Virunbhai talked this morning about how Gandhi didn’t put freedom first; he put ending poverty first, and starting by fixing the small things. One of his priorities was sanitation – most villages had only what they call a ‘dry’ toilet, where an ‘untouchable’, the lowest caste of Indian, came along and scraped away the excrement etc. by hand into a basket, popped that on his or her head, and went and dumped it. Nice job. Gandhi wanted a proper toilet and clean water in every village, and Jayeshbhai’s father went on a mission inspired by this and built something like 55,000 loo’s across the length and breadth of the country. Jayesh was one of the guys who started up in a small way under the tree in the compound, and MS has now evolved into a pretty large organization, with a very healthy budget, and many volunteers especially Gujerati Indians from the States who come to do what they call ‘seva’ – service.
Walking into the Tekra on my first day. Flimsy shacks built of bamboo and plastic, yet tiled inside. Higgledy-piggledy brick one room huts, the roof held down by a couple of dozen large terracotta pots. Dusty laneways with a thin damp dark dividing line running down the centre… it’s the dry season at the moment so the smells are restrained. A literal hole in the wall corner shop – the hut is no bigger than any other, with a gap knocked in one wall, selling paan and sweets. Goats, cats, dogs, small children everywhere, and the children are for the most part beautiful, with cheerful smiles and huge dark eyes, some outlined with kohl. There’s a group of small boys playing marbles in the dust with complete concentration, a small girl in sequined rags scampering up to shake my hand, a naked toddler straining away to poo in the dust. Women squat in their doorways, preparing food or cooking on small charcoal stoves, or sit cross legged on charpoys under the thin shade of a sheet of something strung between two tree’s. Without exception, we are greeted with smiles and Namaste’s, children, especially the boys, run up to shake hands and ask your name if they have enough English. The girls are a little shyer, and giggle and smile.
Out of the first section and across a meadow for want of a better word, because it’s not a meadow of green grass and flowers, but another dust bowl, with litter blowing, cattle wandering around, and an evilly gurgling black stream across the middle. This area belongs to a local dairy farmer and he grows corn there in the wet season – MS have tried to get him to allow them to create a football pitch there but he won’t have it. Looks to me as though the evil black stream would flood the area anyway during the wet. Back into more narrow winding lanes, some of them paved now but you are conscious of every step as it’s uneven and there is debris scattered along with sleeping goats and skinny cats. But now there are toilets built on most corners, and a potters work yard, stacked with terracotta water jars, and rounding a corner we reach an Anganwadi that was started by MS.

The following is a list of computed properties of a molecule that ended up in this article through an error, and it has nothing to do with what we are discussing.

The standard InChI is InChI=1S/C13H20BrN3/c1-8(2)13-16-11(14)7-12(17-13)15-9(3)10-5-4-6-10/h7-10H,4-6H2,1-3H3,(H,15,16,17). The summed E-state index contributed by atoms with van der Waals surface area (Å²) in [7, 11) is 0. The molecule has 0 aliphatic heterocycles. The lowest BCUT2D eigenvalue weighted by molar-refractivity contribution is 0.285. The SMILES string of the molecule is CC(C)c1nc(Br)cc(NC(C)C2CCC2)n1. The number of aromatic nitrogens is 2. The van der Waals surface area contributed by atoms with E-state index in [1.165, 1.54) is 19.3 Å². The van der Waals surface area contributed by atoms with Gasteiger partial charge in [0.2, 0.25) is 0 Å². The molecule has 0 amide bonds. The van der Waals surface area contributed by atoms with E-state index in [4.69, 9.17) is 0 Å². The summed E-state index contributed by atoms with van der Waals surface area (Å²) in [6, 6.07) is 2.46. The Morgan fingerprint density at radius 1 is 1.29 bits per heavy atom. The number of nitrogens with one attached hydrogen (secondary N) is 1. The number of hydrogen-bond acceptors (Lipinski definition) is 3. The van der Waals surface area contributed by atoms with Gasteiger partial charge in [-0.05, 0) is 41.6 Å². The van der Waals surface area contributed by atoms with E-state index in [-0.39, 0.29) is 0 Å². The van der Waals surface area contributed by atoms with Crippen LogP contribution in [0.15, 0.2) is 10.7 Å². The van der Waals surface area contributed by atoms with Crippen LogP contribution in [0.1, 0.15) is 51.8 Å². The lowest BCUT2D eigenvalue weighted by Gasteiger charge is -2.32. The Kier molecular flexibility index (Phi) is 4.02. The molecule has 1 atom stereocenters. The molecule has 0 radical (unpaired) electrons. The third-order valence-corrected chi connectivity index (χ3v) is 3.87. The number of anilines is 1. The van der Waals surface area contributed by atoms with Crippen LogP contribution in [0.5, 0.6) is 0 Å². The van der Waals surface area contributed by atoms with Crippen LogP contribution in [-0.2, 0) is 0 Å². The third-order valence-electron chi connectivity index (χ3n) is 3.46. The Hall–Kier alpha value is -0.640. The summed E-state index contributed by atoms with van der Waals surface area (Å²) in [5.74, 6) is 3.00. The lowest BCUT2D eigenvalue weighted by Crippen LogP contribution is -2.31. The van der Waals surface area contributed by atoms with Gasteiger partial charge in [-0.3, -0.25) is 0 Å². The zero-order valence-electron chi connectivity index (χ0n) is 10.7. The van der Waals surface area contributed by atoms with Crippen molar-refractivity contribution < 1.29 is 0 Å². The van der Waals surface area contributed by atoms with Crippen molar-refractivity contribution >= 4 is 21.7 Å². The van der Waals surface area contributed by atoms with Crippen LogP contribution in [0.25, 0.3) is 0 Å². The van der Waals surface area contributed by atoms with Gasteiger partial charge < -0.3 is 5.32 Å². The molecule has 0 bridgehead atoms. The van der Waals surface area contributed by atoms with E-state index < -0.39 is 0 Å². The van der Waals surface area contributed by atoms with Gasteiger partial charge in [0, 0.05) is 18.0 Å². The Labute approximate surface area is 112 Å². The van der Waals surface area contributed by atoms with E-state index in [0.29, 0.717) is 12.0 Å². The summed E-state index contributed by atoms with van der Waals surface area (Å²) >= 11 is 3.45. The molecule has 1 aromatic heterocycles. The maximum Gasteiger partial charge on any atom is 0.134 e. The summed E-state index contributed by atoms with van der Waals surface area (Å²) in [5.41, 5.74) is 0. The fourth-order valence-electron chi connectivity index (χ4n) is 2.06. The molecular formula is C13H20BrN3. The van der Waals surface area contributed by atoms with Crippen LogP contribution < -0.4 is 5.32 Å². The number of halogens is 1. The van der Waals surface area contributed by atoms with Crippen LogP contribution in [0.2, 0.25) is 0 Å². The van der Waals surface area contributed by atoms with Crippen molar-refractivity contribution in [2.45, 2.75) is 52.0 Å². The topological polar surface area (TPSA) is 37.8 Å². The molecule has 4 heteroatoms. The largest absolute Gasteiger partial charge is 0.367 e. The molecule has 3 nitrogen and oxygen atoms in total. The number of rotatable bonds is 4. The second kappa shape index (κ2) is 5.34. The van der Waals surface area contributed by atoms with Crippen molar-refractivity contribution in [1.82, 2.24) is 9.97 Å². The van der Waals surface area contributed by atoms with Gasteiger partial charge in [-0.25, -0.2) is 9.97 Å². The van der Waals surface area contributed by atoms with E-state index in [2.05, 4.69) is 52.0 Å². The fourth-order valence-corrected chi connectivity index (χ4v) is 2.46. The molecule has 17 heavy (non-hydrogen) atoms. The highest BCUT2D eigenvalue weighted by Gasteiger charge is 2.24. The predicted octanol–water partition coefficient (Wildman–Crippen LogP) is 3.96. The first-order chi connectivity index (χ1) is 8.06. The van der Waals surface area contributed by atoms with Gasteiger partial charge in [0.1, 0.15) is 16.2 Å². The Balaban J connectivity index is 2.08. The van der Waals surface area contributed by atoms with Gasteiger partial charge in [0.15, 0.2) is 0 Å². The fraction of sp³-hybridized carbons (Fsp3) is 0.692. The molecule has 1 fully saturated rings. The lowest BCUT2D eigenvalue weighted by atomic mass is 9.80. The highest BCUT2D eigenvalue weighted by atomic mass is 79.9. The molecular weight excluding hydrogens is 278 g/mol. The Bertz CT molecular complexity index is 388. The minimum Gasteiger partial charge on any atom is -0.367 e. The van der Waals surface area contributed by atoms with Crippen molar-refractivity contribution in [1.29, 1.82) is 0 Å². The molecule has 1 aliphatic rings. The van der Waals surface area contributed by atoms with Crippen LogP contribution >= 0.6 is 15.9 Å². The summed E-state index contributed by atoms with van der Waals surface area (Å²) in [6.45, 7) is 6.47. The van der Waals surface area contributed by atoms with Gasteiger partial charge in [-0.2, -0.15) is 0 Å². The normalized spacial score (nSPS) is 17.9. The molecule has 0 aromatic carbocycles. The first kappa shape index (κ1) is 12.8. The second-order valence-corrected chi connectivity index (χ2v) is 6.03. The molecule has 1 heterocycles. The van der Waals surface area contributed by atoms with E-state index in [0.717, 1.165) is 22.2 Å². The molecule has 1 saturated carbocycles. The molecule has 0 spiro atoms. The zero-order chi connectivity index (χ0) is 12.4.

An Anganwadi is a pre-school. They are operated and staffed by MS, and mean that the poorest of the poor no longer have to cart their kids round with them while they go rag-picking or labouring, and the children get a meal, clean water, and early education activities – although please don’t make the mistake of thinking this is anything like an Australian pre-school, the children are happy and smiling and delighted to see visitors, as is the young teacher and her elderly helpers.
For the babies, MS has started a crèche system where the old ladies look after the babies of the poor. A winner both ways – the elderly ladies have a purpose, the babies are cared for, again allowing the parents to go to work without dragging them along in the dust. A lovely touch – the ceiling in there is painted with colourful patterns and designs, inset with bits of mirrors that sparkle.
And the heart of the community as we round another bend is a community centre with shady trees in a paved circular area surrounded by new buildings, classrooms, computer labs, a music centre… all built by MS, and somewhere the community obviously take great pride in.
There’s a lot to be said for going somewhere like this with someone who knows the area. Over my first weekend, Dave took me to the Sunday markets, the oldest running market here, on the banks of the river. A bit like Eumundi on the Saturday before Christmas but on steroids and in India… chaos, and you could buy pretty much anything from a live goat to a padlock in the form of a fish, acres of second hand clothing, kitchenware from shiny new steel to recycled paint can charcoal burners, charpoys and carts. Wonderful and chaotic! A charpoy by the way is a very basic bed, or day bed, four wooden posts, side planks, and strung with sturdy string on the basic model… although there’s an upmarket version made of lightweight tubular metal and webbing straps available also. Throngs of people out for the day, Sunday is the day off for most.
Lunch afterwards at the MG Hotel, echoes of the Raj under a wide shady courtyard, and a few Western tourists! Not many here, it’s not a tourist hotspot at all. Perfect!